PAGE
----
2. The NASA commentary challenging the myths in the film 2012 can be found at
    http://www.nasa.gov/topics/earth/features/2012.html

    Hollywood pseudo-science aside, there will actually be many visually striking astronomical events occurring in 2012. Some of the best ones accessible to teachers and students will be four of the five naked-eye planets visible at dusk in late February-early March 2012, a brilliant pairing of Venus and Jupiter high in the western sky at dusk in March, an annular solar eclipse for parts of western North America in May, a transit of Venus across the face of the Sun on the afternoon of June 5, and a compact gathering of Mars, Saturn, and Spica at dusk in August 2012.

    An interesting school-year 2011-2012 sky observing project for students will be to follow Venus and Jupiter in the evening sky beginning in October 2011, when both can first be seen simultaneously above opposite horizons at dusk. Month by month they will draw closer together, until they will appear only three degrees apart on March 13, 2012.

    Jupiter will disappear below the western horizon by late in April 2012, but Venus will continue to be of interest, passing the Pleaides in early April, and showing interesting phases through telescopes and binoculars.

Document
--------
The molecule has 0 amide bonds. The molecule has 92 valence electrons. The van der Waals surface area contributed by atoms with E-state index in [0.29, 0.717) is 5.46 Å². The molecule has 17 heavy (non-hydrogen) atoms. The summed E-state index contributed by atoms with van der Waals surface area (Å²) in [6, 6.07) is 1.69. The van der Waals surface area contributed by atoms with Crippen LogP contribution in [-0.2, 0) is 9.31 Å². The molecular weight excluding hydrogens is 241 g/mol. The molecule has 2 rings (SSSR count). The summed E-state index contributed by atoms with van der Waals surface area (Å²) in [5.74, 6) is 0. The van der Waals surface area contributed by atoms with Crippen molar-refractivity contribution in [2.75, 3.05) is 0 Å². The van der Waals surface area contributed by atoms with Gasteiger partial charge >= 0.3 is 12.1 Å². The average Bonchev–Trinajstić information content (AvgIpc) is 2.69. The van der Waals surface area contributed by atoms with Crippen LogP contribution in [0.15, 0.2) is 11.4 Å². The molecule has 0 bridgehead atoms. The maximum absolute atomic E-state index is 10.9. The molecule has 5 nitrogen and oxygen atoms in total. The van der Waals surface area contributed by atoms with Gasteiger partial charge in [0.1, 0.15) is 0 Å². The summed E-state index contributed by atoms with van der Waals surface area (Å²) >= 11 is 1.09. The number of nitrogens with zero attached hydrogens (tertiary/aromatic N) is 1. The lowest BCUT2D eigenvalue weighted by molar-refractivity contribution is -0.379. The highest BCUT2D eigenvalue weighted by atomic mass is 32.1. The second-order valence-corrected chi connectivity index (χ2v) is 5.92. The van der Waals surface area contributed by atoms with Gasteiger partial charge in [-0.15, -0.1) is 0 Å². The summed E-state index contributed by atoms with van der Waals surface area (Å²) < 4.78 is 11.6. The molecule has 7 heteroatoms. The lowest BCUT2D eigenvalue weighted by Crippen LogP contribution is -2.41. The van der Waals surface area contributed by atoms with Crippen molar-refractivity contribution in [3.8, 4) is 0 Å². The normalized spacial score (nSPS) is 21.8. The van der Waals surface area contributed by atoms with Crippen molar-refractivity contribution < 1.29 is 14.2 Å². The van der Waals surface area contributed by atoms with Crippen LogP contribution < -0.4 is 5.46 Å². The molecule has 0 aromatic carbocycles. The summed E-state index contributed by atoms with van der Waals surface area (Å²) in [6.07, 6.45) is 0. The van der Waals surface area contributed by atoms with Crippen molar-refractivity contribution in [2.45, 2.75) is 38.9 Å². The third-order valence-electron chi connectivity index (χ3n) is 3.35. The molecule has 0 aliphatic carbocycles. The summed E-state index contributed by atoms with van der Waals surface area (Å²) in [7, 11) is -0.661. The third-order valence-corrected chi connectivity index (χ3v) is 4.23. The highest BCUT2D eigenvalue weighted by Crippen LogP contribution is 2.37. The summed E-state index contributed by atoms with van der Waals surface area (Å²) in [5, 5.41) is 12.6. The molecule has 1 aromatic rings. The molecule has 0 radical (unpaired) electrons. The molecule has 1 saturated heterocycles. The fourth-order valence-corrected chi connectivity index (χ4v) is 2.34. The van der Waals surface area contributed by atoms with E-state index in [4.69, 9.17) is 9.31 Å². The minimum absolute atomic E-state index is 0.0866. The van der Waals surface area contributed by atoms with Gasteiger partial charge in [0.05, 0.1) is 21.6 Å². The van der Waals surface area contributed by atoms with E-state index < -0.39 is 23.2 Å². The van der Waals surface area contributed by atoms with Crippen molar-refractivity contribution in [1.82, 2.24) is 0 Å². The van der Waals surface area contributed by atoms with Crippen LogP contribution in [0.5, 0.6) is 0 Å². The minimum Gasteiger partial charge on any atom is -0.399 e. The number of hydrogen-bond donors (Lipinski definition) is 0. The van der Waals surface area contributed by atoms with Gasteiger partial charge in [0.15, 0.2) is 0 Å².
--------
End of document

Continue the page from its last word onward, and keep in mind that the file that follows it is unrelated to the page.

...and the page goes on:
We are planning to provide illustrations and details of these and other events in time for school year 2011-2012.

    Currently (January 2011), Jupiter and Uranus can still be observed together within the field of view of binoculars. Both planets appear near the Moon on the evenings of Jan. 9 and 10. A telescope shows the Galilean satellites of Jupiter, and the dark north equatorial belt, and higher power shows Uranus’ bluish disk.

    In the southeast to southern morning sky an hour before sunup in Jan. 2011, Mercury, Venus, and Saturn now form a nice lineup. A telescope shows the rings of Saturn now tipped about 10 degrees from edgewise and reveals Venus about half full. The waning crescent Moon will appear near Venus on the mornings of Jan. 29 and 30, but by then Mercury will rise in brighter twilight and be harder to observe.

    Illustrations of these events and a detailed finder chart to locate Uranus during January 2011 are available at http://www.pa.msu.edu/abrams/CSTADec-JanSkies/

  3. What happened to “The Day After Tomorrow” & “Deep Impact” (the movie, not the mission)? The first had some accurate science, although the timeline was a bit off. The second, I thought, had a very endearing plot, with a realistic ending.

  4. Soylent Green was the worst sci-fi movie I’ve ever seen!

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California Science Teachers Association

CSTA represents science educators statewide—in every science discipline at every grade level, Kindergarten through University.

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Written by California Science Teachers Association

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CSTA represents science educators statewide—in every science discipline at every grade level, Kindergarten through University.

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Peter AHearn